Walsh-Jennings stands her ground


Standing up for what you believe in is truly admirable, even if it means having to let people down as a result. It’s hard for all of us to do sometimes, but it’s especially hard when you have thousands of people counting on your presence and performance.

The decorated Olympian, Kerri Walsh-Jennings, also known by the nickname “6 Feet of Sunshine,” boycotted the Association of Volleyball Professionals (AVP) volleyball tournament held in Chicago Sept. 1 to Sept. 4. Her reason: AVP decided to “test” out two new rules during the championship tournament without consulting the players before they made the decision. The first rule to be tested would, as described by CBS, “give the server another service attempt if their ball hits the net and goes inbounds.” This is very similar to the serving rule in tennis when the ball hits the net. The second rule to be tested would not allow a team to win the match unless it is serving.

When word was released that Walsh-Jennings was not going to compete, people went ballistic. After all, she has just collected another medal in Rio for her amazing performance in beach volleyball. Also, many fans had already bought meet and greet tickets so they could meet Walsh-Jennings at the tournament in Chicago. When they found out Walsh-Jennings wasn’t going to compete, they were angry and disappointed in her. 

However, Walsh-Jennings took to social media to explain her actions and put a rest to any negative rumors about her absence.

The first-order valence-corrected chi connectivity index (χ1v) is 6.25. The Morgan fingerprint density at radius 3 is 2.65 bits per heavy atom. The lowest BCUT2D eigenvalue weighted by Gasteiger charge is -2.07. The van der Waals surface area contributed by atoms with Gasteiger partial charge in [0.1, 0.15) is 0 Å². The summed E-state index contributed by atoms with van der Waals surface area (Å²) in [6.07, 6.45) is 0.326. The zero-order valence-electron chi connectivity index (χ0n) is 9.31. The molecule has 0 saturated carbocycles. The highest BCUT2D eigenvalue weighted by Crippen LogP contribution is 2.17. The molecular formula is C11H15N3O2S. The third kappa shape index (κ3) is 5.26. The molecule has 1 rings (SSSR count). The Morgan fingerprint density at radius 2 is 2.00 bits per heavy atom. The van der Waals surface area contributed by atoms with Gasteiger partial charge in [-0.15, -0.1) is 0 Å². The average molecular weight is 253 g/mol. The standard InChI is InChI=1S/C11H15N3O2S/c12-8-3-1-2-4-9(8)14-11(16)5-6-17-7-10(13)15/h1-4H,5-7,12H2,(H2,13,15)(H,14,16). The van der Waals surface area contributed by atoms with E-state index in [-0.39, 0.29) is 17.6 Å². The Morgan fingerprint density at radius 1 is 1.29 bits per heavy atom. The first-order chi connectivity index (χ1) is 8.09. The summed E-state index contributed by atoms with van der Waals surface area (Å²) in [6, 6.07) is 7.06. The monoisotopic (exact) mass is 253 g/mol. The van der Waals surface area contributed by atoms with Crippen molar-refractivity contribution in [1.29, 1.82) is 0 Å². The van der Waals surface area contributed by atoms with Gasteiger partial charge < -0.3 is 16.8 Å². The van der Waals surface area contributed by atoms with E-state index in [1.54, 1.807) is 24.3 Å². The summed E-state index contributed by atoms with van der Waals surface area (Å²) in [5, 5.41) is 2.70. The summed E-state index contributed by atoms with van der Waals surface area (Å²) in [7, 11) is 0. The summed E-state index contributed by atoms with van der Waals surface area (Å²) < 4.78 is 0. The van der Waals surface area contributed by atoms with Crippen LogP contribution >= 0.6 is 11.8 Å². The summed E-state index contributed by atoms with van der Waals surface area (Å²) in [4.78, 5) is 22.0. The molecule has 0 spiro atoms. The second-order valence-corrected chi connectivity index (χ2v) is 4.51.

She claimed that it was not the actual rule changes that upset her; it was the fact that AVP did not consult the players before making the decision about the rule changes. The decorated Olympian stated, “In my opinion, this is utterly disrespectful of each and every athlete who virtually pays to work for the sport we all love and is utterly disrespectful to the game itself.”

She went on to explain that the “disconnect” between the executive powers of the AVP and the players is the reason she boycotted the event. 

This was an extremely bold move. What I admire most about her choice is that she didn’t just put her head down and do nothing. It would’ve been easier to be a “people pleaser” and agree to compete with the rule changes. I’m sure she feels guilty about having to let so many people down. But she remained strong in her decision which is extremely admirable.

Since reading about her choice to boycott, I’ve been thinking and reflecting on my own choices. I used to care so much about making everybody happy and doing things even if I didn’t agree with them. But in the last couple of years, I find myself saying no to people more often. I’ve learned that saying no is not a selfish action if it’s something you just don’t feel right about. It’s your life. Do what makes YOU happy and stand up for your values and what you believe in, even if it means having to say no to people.

The good news is that Walsh-Jennings has received many supportive comments about her decision. I can only hope that her absence from the famous volleyball tournament will bring attention to the gap and lack of communication between AVP ownership and its players. I’m a fan of her choice and her “6 feet of character.”

Rachel Astleford is a nutrition and dietetics major at SDSU and can be reached at [email protected].